With that in mind, the technology becomes most important for those working in an environment where budgets for live players aren't always present and where producers and directors, more and more of whom are not musically savvy, require immediate musical gratification in the form of the mockup. It is of course, as Dcoscina mentioned, important to talk about music itself. However whether it be fortunate or unfortunate, the technology of music, particularly in film, television and advertising, is a huge component of conversation and importance and will continue to be.

    Best,

    Kaveh Cohen

    www.kavehcohen.com

  10. #10
    Senior Member
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    Re: When technology is too much

    Cool good to know. I just talked to somebody who has one crash per hour on a G4. He blames his protools hardware. I'm glad to hear that things are rocking with the right setup. Is the program that stable or is it just the OS?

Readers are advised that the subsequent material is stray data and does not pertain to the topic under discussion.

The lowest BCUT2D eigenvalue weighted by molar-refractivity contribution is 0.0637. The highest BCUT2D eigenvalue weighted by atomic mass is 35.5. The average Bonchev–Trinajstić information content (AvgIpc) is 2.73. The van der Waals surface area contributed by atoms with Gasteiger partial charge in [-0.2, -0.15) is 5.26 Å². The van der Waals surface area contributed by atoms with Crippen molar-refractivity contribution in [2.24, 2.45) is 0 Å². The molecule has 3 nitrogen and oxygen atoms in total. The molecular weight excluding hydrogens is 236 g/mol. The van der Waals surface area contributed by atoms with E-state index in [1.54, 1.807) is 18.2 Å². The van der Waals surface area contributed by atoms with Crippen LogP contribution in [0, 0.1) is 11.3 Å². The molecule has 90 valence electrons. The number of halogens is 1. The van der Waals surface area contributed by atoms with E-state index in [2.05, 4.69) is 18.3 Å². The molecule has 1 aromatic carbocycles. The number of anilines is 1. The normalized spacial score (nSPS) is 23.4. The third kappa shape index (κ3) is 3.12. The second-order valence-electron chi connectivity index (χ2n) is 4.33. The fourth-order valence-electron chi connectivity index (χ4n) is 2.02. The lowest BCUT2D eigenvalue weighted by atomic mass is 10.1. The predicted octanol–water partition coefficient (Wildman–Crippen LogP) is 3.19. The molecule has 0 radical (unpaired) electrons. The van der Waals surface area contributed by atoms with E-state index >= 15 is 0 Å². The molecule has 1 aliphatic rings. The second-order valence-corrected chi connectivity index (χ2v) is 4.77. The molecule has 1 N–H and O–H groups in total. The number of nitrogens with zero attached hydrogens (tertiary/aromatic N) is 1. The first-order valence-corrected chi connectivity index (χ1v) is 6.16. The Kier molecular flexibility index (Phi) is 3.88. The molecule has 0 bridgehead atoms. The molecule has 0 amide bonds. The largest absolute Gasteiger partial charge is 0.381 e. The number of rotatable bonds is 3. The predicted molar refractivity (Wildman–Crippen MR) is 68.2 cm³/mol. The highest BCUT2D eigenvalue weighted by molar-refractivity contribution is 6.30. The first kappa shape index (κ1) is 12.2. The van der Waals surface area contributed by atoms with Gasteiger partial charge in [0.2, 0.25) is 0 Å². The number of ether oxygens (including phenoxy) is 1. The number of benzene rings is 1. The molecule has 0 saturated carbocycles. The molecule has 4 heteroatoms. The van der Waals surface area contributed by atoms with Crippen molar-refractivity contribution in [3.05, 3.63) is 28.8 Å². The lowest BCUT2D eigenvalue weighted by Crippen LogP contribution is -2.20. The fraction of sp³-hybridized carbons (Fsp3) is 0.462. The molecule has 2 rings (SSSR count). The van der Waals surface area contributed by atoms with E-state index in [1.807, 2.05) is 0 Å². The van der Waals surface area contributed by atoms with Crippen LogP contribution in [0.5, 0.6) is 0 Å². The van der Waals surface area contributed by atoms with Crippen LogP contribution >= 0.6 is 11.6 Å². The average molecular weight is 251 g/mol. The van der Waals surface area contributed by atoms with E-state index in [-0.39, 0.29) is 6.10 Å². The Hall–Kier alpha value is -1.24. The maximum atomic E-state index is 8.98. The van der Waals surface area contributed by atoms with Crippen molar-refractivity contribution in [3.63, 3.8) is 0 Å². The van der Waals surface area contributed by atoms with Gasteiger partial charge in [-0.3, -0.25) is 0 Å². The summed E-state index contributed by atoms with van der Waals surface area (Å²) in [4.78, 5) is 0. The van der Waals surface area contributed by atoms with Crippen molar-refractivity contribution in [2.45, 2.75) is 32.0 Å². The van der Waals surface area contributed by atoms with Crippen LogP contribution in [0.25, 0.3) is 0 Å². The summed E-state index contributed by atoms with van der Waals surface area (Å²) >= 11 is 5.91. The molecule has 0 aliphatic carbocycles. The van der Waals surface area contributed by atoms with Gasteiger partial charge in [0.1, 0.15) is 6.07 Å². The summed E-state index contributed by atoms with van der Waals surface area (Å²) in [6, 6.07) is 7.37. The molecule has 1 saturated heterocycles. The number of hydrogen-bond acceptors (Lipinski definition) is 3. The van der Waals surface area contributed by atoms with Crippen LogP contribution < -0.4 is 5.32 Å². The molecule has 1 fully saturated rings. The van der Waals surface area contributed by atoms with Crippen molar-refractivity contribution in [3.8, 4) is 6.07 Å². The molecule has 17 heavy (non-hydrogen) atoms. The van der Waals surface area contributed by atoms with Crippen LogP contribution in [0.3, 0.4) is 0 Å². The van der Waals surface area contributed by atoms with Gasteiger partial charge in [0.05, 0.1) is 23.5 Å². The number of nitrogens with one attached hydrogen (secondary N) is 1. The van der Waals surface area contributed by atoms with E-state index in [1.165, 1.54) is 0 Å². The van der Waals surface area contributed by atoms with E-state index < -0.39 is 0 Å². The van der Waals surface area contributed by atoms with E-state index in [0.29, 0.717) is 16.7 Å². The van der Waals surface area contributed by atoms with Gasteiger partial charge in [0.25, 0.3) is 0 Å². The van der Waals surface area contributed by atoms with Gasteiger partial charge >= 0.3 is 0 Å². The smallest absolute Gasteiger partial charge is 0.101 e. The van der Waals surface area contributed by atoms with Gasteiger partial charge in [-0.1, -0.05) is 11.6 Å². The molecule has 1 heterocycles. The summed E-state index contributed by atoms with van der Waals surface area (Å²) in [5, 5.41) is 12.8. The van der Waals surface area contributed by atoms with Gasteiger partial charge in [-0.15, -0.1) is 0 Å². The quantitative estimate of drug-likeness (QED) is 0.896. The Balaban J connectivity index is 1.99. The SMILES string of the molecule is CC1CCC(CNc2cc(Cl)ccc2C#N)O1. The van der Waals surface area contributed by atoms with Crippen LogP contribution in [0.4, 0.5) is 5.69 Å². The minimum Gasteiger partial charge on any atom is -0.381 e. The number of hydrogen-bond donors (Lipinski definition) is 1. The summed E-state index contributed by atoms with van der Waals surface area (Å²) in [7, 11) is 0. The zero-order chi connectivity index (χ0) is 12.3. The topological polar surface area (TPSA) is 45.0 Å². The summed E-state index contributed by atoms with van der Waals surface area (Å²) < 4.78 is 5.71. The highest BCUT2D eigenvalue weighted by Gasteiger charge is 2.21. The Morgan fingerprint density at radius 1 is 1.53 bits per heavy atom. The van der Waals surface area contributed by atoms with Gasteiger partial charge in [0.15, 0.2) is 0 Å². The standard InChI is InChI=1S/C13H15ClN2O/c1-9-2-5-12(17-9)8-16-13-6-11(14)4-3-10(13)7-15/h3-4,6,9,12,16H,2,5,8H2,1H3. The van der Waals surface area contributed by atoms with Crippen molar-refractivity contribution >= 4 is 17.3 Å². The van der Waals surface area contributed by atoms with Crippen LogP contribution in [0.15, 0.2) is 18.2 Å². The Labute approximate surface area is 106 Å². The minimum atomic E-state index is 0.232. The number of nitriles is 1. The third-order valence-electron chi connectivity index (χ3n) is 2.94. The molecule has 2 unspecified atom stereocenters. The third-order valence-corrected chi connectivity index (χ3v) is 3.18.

Jose
    First of all -- for the record my PC's don't crash either... just to be fair to them.

    Jose, I think it's both actually, the app and the fact that it's OSX. I find DP 4.5 very stable, and OSX seems a lot more stable too. I upgraded my main box and app (G5 2.5/DP4.5/OSX) all at once, so it's hard to tell which is the "most" stable of the two (previously on G41.25/DP3.11/OS9.2.2). My G4 used to crash about once every 10 days, which I felt was about the best I could ask for... seemed reasonable. But no, not anymore... I'd have to guess much of that is due to OSX (then again I really don't much about computers).

    That person you speak of has some major issues somewhere... I went through a few days of bad crashes on my G4 when I first got it. Crashed more frequently as the days went on, till it finally was crashing about every 5 minutes. Turned out to be bad ram.


    Cheers...


    KID